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In 2020, the average credit card credit limit was $30,365, according to Experian data. This was a 3% decrease from the previous year's average. However, average credit card limits also vary by age range, and people who are new to credit or rebuilding their credit may have lower credit limits.
How Credit Card Issuers Determine Your Credit Limit
When you apply for a new credit card, your initial credit limit may depend on various factors, including:
- Your credit scores
- Your income and debt-to-income ratio (DTI)
- Your history with the card issuer
- The card issuer's policies and goals
- Current economic conditions
Generally, higher credit scores and income can lead to higher credit limits, but it's not always that simple.
For example, a credit card issuer may review your credit, income and monthly payments to determine how much you can afford to repay. But if you already have several cards with the issuer, it might not want to extend you additional credit, even if you have an excellent credit score.
Your credit card limits may also be impacted by factors outside your control. For instance, some credit card issuers lowered card limits at the start of the pandemic. However, they may have slowly increased limits for cardholders who showed they could afford to make payments or take on additional debt.
How to Increase Your Credit Limit
Increasing your credit limit can make using your card easier, especially when you're making large or frequent purchases. A higher credit limit may also help your credit scores because it can lead to a lower credit utilization rate—an important scoring factor.
There are a few ways you can try to get a credit limit increase:
- Update your income information. Keep your income information up to date with your card issuers, particularly when your income rises, and you may be offered or automatically receive a credit limit increase.
- Focus on building your credit. Card issuers also monitor cardholders' credit reports and scores, and improving your credit scores could lead to automatic credit limit increases.
- Ask for an increase. You can always reach out to your card issuer and ask for a credit limit increase. However, it may be best to wait until your credit scores or income have increased, your monthly housing payments decrease or you've made on-time payments and paid down your card's balance. Some card issuers will check your credit with a hard inquiry, which may hurt your credit scores even if the card issuer declines your request.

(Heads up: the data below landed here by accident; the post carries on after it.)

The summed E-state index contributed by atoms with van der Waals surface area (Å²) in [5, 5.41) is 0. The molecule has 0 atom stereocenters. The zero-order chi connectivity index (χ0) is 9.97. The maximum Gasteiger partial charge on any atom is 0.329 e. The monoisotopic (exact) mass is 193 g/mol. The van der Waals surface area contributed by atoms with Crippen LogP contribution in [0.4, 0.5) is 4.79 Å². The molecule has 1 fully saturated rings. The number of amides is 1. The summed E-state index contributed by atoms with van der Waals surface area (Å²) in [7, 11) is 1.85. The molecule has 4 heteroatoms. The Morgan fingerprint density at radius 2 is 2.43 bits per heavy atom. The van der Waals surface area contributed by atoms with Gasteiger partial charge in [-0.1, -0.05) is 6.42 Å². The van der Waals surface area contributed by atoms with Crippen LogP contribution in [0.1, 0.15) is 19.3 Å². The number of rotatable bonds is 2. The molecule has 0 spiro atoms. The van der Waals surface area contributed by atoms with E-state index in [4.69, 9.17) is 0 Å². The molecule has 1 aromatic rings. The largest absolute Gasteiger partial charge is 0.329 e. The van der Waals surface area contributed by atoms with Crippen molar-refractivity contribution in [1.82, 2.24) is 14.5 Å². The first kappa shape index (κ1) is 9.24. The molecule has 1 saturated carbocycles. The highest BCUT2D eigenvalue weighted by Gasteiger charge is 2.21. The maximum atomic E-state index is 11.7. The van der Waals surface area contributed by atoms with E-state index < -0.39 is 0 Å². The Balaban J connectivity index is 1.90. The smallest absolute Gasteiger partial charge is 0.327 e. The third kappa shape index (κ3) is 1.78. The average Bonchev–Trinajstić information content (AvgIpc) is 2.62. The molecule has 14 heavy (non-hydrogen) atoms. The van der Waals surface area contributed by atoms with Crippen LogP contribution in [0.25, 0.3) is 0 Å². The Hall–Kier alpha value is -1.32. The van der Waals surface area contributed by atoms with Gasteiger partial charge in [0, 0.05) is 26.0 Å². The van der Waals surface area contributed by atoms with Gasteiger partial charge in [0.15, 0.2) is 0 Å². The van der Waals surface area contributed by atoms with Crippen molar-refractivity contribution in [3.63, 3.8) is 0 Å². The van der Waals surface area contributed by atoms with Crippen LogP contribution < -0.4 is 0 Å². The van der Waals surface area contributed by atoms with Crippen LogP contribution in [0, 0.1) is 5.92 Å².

- Transfer available credit. If you want a higher credit limit for a specific card and you have other cards from the same issuer, you may be able to transfer your available credit. This isn't always an option, and you may have to call the card's customer service line or send a secure message after logging in to your account to request a transfer.
If you can't get a credit limit increase right now, you can focus on the factors that may help, such as making more money, improving your credit scores and paying down credit card balances with on-time payments.
Also, keep in mind that you might not be able to submit one request after another. If you're asking for an increase to a specific amount, a practical request could make more sense than trying to double or triple your credit limit.
Monitor Your Credit for New Opportunities
Keeping an eye on your credit report and score could help you determine when it might make sense to ask for a credit limit increase. You can use Experian's free credit monitoring to get your monthly updated credit report and a FICO® Score☉ based on your report.
Once you're logged in, you can also use Experian CreditMatchTM to get personalized credit card offers based on your unique credit profile. Opening a new card can give you more available credit and come with extra benefits, such as an intro bonus or promotional interest rate.